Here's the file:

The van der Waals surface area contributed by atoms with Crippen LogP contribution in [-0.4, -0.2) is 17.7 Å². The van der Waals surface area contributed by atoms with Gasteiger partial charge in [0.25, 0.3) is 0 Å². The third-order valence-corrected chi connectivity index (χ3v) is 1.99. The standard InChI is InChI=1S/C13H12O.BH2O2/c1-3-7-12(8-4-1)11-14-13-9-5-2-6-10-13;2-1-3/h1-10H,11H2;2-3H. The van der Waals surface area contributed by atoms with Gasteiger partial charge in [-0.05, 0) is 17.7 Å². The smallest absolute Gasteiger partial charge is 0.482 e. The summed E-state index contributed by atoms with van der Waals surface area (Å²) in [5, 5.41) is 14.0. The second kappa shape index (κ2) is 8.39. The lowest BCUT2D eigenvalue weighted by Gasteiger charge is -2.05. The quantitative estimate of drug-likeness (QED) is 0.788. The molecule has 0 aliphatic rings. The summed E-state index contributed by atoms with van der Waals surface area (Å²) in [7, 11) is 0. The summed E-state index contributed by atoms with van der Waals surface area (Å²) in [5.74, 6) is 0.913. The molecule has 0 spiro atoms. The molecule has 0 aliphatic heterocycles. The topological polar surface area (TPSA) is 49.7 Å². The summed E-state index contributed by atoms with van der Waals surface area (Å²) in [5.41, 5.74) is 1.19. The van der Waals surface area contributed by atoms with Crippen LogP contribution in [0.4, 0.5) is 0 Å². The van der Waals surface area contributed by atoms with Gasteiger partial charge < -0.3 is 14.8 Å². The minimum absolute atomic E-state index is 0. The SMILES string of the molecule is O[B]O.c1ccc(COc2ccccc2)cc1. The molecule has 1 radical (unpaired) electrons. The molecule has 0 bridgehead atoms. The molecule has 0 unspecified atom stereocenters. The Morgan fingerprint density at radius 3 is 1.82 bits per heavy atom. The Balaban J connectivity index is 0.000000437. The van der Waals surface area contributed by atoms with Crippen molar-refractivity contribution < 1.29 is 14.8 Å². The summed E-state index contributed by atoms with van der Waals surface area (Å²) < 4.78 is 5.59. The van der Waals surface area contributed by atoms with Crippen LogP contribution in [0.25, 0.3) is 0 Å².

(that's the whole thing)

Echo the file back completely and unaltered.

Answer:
The van der Waals surface area contributed by atoms with Crippen LogP contribution in [-0.4, -0.2) is 17.7 Å². The van der Waals surface area contributed by atoms with Gasteiger partial charge in [0.25, 0.3) is 0 Å². The third-order valence-corrected chi connectivity index (χ3v) is 1.99. The standard InChI is InChI=1S/C13H12O.BH2O2/c1-3-7-12(8-4-1)11-14-13-9-5-2-6-10-13;2-1-3/h1-10H,11H2;2-3H. The van der Waals surface area contributed by atoms with Gasteiger partial charge in [-0.05, 0) is 17.7 Å². The smallest absolute Gasteiger partial charge is 0.482 e. The summed E-state index contributed by atoms with van der Waals surface area (Å²) in [5, 5.41) is 14.0. The second kappa shape index (κ2) is 8.39. The lowest BCUT2D eigenvalue weighted by Gasteiger charge is -2.05. The quantitative estimate of drug-likeness (QED) is 0.788. The molecule has 0 aliphatic rings. The summed E-state index contributed by atoms with van der Waals surface area (Å²) in [7, 11) is 0. The summed E-state index contributed by atoms with van der Waals surface area (Å²) in [5.74, 6) is 0.913. The molecule has 0 spiro atoms. The molecule has 0 aliphatic heterocycles. The topological polar surface area (TPSA) is 49.7 Å². The summed E-state index contributed by atoms with van der Waals surface area (Å²) in [5.41, 5.74) is 1.19. The van der Waals surface area contributed by atoms with Crippen LogP contribution in [0.4, 0.5) is 0 Å². The van der Waals surface area contributed by atoms with Gasteiger partial charge < -0.3 is 14.8 Å². The minimum absolute atomic E-state index is 0. The SMILES string of the molecule is O[B]O.c1ccc(COc2ccccc2)cc1. The molecule has 1 radical (unpaired) electrons. The molecule has 0 bridgehead atoms. The molecule has 0 unspecified atom stereocenters. The Morgan fingerprint density at radius 3 is 1.82 bits per heavy atom. The Balaban J connectivity index is 0.000000437. The van der Waals surface area contributed by atoms with Crippen molar-refractivity contribution < 1.29 is 14.8 Å². The summed E-state index contributed by atoms with van der Waals surface area (Å²) < 4.78 is 5.59. The van der Waals surface area contributed by atoms with Crippen LogP contribution in [0.25, 0.3) is 0 Å².